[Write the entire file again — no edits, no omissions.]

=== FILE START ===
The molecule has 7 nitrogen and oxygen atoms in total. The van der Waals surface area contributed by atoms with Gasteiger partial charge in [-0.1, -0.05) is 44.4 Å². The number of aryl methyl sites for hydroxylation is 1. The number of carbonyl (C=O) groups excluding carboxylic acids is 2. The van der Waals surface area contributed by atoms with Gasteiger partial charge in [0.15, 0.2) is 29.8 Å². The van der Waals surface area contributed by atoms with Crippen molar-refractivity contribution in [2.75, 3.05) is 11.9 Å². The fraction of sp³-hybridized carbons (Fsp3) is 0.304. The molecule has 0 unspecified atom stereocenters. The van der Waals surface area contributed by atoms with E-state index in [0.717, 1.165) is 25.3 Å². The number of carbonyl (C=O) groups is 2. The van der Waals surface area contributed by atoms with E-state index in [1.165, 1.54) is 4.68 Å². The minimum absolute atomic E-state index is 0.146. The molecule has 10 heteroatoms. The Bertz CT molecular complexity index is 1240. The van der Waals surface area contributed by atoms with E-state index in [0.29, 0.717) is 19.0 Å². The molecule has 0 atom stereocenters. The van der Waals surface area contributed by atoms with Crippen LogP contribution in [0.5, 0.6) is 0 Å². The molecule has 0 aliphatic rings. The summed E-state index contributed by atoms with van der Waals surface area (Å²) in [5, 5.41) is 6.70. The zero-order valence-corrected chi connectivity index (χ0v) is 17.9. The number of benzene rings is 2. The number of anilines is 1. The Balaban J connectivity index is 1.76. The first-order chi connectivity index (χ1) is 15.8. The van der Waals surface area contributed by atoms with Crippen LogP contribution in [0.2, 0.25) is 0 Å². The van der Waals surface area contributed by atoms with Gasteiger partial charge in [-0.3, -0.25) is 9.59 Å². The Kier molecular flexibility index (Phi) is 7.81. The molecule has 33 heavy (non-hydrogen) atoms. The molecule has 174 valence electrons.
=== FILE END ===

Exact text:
The molecule has 7 nitrogen and oxygen atoms in total. The van der Waals surface area contributed by atoms with Gasteiger partial charge in [-0.1, -0.05) is 44.4 Å². The number of aryl methyl sites for hydroxylation is 1. The number of carbonyl (C=O) groups excluding carboxylic acids is 2. The van der Waals surface area contributed by atoms with Gasteiger partial charge in [0.15, 0.2) is 29.8 Å². The van der Waals surface area contributed by atoms with Crippen molar-refractivity contribution in [2.75, 3.05) is 11.9 Å². The fraction of sp³-hybridized carbons (Fsp3) is 0.304. The molecule has 0 unspecified atom stereocenters. The van der Waals surface area contributed by atoms with E-state index in [0.717, 1.165) is 25.3 Å². The number of carbonyl (C=O) groups is 2. The van der Waals surface area contributed by atoms with E-state index in [1.165, 1.54) is 4.68 Å². The minimum absolute atomic E-state index is 0.146. The molecule has 10 heteroatoms. The Bertz CT molecular complexity index is 1240. The van der Waals surface area contributed by atoms with E-state index in [0.29, 0.717) is 19.0 Å². The molecule has 0 atom stereocenters. The van der Waals surface area contributed by atoms with Crippen LogP contribution in [0.5, 0.6) is 0 Å². The molecule has 0 aliphatic rings. The summed E-state index contributed by atoms with van der Waals surface area (Å²) in [5, 5.41) is 6.70. The zero-order valence-corrected chi connectivity index (χ0v) is 17.9. The number of benzene rings is 2. The number of anilines is 1. The Balaban J connectivity index is 1.76. The first-order chi connectivity index (χ1) is 15.8. The van der Waals surface area contributed by atoms with Crippen LogP contribution in [0.2, 0.25) is 0 Å². The van der Waals surface area contributed by atoms with Gasteiger partial charge in [-0.3, -0.25) is 9.59 Å². The Kier molecular flexibility index (Phi) is 7.81. The molecule has 33 heavy (non-hydrogen) atoms. The molecule has 174 valence electrons.